Certificate in Healthcare Quality and Safety

Curriculum

Overview

Core Requirements

Capstone

Elective

HIPPA Training

2 CUs

1 CUs

1 CUs

N/A

Total: 4 CUs
Core Requirements

2 CUs total

Healthcare delivery is complex and constantly changing. A primary mission of leading healthcare organizations is to advance the quality of patient care by striving to deliver care that is safe, effective, efficient, timely, cost effective, and patient-centered. The goal of this inter professional course is to provide students with a broad overview of the principles and tools of quality improvement and patient safety in health care while also guiding them through the steps of developing a quality improvement project. It will provide a foundation for students or practicing clinicians who are interested in quality improvement and patient safety research, administration, or clinical applications. As part of this course, students will design and plan for a real quality improvement project in their area of interest within healthcare using the methods and tools taught in the course.

Taught by:

Jennifer S. Myers, MD and Heather Greysen, PhD, CRNP

Course usually offered in fall term

Also Offered As: NURS 612

Activity: Lecture

1.0 Course Unit

This blended online/in-classroom graduate level course integrates principles of systems thinking with foundational concepts in patient safety. Utilizing complexity theories, students assess healthcare practices and identify factors that contribute to medical errors and impact patient safety. Using a clinical microsystem framework, learners assess a potential patient safety issue and create preventive systems. Lessons learned from the science of safety are utilized in developing strategies to enhance safe system redesign. Core competencies for all healthcare professionals are emphasized, content is applicable for all healthcare providers including, but not limited to, nurses, pharmacists, physicians, social workers and healthcare administrators, and may be taken as an elective by non-majors.

Taught by: Susan Keim, PhD, MSN, MS, CRNP and Kathy Shaw, MD, MSCE

Course usually offered in spring term

Also Offered As: NURS 650

Activity: Lecture

1.0 Course Unit

Capstone

1 CUs total

The purpose of the quality improvement capstone is to provide a culminating experience in the program that requires the integration and application of knowledge attained in pre- and co-requisite coursework. The Capstone will build upon prior coursework that provided a broad overview of the principles and tools of quality improvement and patient safety in healthcare with a focus on implementation and sustainment of change. Students will apply this knowledge through completion of a mentored quality improvement project in a healthcare organization. In collaboration with faculty and health organization advisors, students will identify a quality improvement opportunity and use improvement methodology to describe the extent of the problem, analyze the current system, design tests of change (countermeasures), implement at least two plan-do-study-act cycles, and measure results. Students will also reflect on lessons learned and process of change.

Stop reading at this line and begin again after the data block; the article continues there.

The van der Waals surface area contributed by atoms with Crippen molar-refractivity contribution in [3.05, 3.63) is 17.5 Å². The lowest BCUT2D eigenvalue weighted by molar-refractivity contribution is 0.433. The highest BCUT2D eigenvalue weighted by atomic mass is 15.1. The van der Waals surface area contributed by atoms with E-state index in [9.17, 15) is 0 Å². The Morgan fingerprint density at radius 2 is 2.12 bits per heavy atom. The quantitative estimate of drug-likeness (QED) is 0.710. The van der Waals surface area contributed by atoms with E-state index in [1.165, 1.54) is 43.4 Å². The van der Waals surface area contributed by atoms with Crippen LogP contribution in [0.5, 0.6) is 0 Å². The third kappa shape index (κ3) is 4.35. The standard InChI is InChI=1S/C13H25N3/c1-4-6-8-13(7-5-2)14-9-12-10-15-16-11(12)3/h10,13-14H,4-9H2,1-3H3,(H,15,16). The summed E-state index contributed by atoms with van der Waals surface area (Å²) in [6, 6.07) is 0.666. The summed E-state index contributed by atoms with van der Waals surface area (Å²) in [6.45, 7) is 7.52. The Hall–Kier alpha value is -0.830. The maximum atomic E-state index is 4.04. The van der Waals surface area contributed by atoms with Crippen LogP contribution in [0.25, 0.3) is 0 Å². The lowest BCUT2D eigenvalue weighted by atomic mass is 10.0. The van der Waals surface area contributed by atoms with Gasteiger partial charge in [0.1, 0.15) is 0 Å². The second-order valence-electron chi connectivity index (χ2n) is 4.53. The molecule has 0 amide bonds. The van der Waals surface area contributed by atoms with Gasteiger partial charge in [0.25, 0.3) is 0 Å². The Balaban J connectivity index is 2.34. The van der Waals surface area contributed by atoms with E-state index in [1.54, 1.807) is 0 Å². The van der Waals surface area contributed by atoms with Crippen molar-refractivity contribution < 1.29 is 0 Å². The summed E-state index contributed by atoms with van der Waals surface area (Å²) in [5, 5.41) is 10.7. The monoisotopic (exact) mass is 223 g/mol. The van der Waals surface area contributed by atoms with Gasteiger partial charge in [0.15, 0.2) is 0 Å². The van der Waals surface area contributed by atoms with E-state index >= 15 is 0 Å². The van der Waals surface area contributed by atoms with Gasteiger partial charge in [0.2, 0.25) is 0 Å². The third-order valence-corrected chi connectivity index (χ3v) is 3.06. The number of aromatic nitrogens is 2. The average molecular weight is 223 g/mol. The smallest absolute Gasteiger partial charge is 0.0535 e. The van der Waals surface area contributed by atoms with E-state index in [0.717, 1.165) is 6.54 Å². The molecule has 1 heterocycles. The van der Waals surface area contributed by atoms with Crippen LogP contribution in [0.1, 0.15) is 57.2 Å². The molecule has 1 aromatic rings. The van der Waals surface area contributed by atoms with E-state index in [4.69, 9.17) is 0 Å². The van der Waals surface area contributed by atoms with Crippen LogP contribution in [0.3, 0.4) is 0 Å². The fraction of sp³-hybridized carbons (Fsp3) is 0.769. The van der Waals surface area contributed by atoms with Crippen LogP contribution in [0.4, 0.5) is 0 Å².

Taught by: Jessica Hart MD and Patricia Macolino RN, MSN

Activity: Hybrid

Course offered in the spring semester only.

1.0 Course Unit

Approved HQS Electives

1 CUs total

This course provides a national perspective on the history and evolution of the US healthcare quality movement and the six components for high quality healthcare: safe, timely, effective, equitable, efficient, and patient-centered. Using a mix of local and national leaders in the field, the complexities of quality and the scientific basis for understanding the measurement of quality will be explored, including exposure to quality measures from a variety of organizations and measure comparison sites and the merging of quality outcomes with evolving reimbursement paradigms and models. The association between quality and safety and healthcare economics, regulation, accreditation, information technology, and population health will also be covered.

Taught by: Lee Fleisher,MD and Neha Patel, MD,MS

Course usually offered summer term only

Activity: Lecture

1.0 Course Unit

Course description coming soon.

Taught by: Srinath Adusumalli, MD, MSc

Course usually offered in spring term

0.5 Course Units

This course provides an overview of quantitative and qualitative methods for evaluating quality improvement and patient safety (QI/PS) efforts in healthcare. Through the use of assigned readings, discussion, and assignments, students will develop skills to critique evaluations of existing QI/PS projects and design a robust evaluation of a healthcare improvement initiative. Topics include the principles of good measurement, development of performance measures, intermediate and advanced concepts in statistical process control, and the research methods used in the evaluation of QI/PS interventions.

This class meets weekly both online and in person.

Taught by: April Taylor, MS, MHA, CPPS, CPHQ

Course usually offered in fall term

Activity: Lecture

1.0 Course Unit

HQS 6400 Coaching in Quality Improvement Work